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This was some good information.  I will be cruising for the first time since being injured in the line of duty.  I am now in a wheelchair.  I even contemplated cancelling the cruise because I figured there wouldn't be much to do on a cruise for someone in a wheelchair. Not to mention excursions.  We have booked an accessible cabin but I had no idea renting scooters or even wheelchairs was an option.  Do the scooters have a back rest where someone can lean back if they need to or is it like a bike seat?  Thank you.

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The Smartscoot has a full seat back and good sized padded seat. 

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Posted (edited)
5 hours ago, SouthernSun said:

This was some good information.  I will be cruising for the first time since being injured in the line of duty.  I am now in a wheelchair.  I even contemplated cancelling the cruise because I figured there wouldn't be much to do on a cruise for someone in a wheelchair. Not to mention excursions.  We have booked an accessible cabin but I had no idea renting scooters or even wheelchairs was an option.  Do the scooters have a back rest where someone can lean back if they need to or is it like a bike seat?  Thank you.

Check with your cruise line to see what rental companies they allow.  I know at least one cruise line only allows one major mobility rental company (if you rent) on board.   The two main ones are https://www.specialneedsatsea.com and Scootaround.com  .   You can even look at their websites to see what they offer.   They offer great scooters and yes they have backrests. 

 

There are lots of people on cruises who have scooters.   Some people have their own and many rent them.  If you rent them from one of the two mentioned companies above, your scooter will be waiting for you in your stateroom and you leave it there on your final day when you leave the cruise.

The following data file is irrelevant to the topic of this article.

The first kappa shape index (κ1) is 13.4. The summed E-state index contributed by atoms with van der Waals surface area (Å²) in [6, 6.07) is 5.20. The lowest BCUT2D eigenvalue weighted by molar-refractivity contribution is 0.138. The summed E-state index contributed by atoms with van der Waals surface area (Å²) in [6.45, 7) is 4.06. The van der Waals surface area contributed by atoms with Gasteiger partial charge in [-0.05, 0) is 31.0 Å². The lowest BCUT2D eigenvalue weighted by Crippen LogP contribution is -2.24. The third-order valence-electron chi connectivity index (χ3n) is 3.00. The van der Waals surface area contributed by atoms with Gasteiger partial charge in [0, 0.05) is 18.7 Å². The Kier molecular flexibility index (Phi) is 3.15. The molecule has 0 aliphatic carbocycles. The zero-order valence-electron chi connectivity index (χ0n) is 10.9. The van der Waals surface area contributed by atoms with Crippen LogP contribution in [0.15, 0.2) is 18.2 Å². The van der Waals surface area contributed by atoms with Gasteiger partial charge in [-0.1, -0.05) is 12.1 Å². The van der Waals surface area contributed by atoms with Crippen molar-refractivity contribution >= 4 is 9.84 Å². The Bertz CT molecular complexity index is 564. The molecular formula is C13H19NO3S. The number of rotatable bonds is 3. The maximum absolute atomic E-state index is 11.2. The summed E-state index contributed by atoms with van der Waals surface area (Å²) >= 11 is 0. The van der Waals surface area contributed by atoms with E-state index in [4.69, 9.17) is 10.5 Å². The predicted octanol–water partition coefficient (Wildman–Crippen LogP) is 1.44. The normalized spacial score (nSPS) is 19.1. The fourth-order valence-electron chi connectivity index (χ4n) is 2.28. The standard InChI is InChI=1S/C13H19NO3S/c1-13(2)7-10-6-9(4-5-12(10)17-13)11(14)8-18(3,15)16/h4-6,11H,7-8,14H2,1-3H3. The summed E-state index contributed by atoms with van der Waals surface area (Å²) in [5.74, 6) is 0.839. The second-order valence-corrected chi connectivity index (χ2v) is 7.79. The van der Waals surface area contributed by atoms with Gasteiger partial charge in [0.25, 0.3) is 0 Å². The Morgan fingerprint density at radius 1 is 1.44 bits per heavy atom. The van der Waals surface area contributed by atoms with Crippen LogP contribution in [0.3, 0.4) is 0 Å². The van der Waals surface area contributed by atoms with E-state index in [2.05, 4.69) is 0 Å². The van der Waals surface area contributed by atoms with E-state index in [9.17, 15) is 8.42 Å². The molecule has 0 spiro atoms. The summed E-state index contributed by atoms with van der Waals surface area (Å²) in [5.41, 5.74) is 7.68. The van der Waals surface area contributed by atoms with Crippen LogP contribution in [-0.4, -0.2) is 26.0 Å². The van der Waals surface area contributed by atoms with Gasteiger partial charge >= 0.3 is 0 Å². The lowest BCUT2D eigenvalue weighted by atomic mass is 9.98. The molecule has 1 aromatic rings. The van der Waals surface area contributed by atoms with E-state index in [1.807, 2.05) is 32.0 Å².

Check with your cruise line about accessible excursions via their Access Dept, as that department will sometimes have accessible excursions that are not listed in the main excursion booklet. 

 

In my opinion, a cruise is one of the best vacations for someone in  a wheelchair or a scooter.   You will be booking your next cruise before you're off the ship!

 

Note:   if your itinerary has tender ports, you cannot take a scooter aboard the tender. . 

Edited by kokopelli-az

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After a few years w/a cane & then a rollator/walker, I rented a scooter (Special Needs at Sea) for the first time in Aug. for a 16 day Princess  cruise.  It made the cruise so much easier!   I also took my rollator/walker since we had 3 tender ports.

 

I can walk/do a few steps, but not for very far.  However, the ships are approx. 915 ft. long -- that's 3 football fields!  I also had an accessible cabin for the first time. 

 

I've reserved a scooter for my next cruise; that's w/a regular cabin (no HA cabin was available), so I've reserved a smaller (19"), folding scooter that fits thru the cabin door.  I have a 3rd scooter reserved for a long cruise next year, in an HA cabin.

 

The 3 rental costs would have paid for my own scooter by now, but I don't have the necessary adaptions on my car or anyone to help me move the scooter.  I  usually travel solo, so I must be able to manage my equipment & luggage.  The airport wheelchair "pushers" are life-savers!

 

Moving about on a huge cruise ship for a week or 2 is a LOT of work for your recovering body.  Don't hesitate to use the mobility tools available to you; you'll have a lot more fun!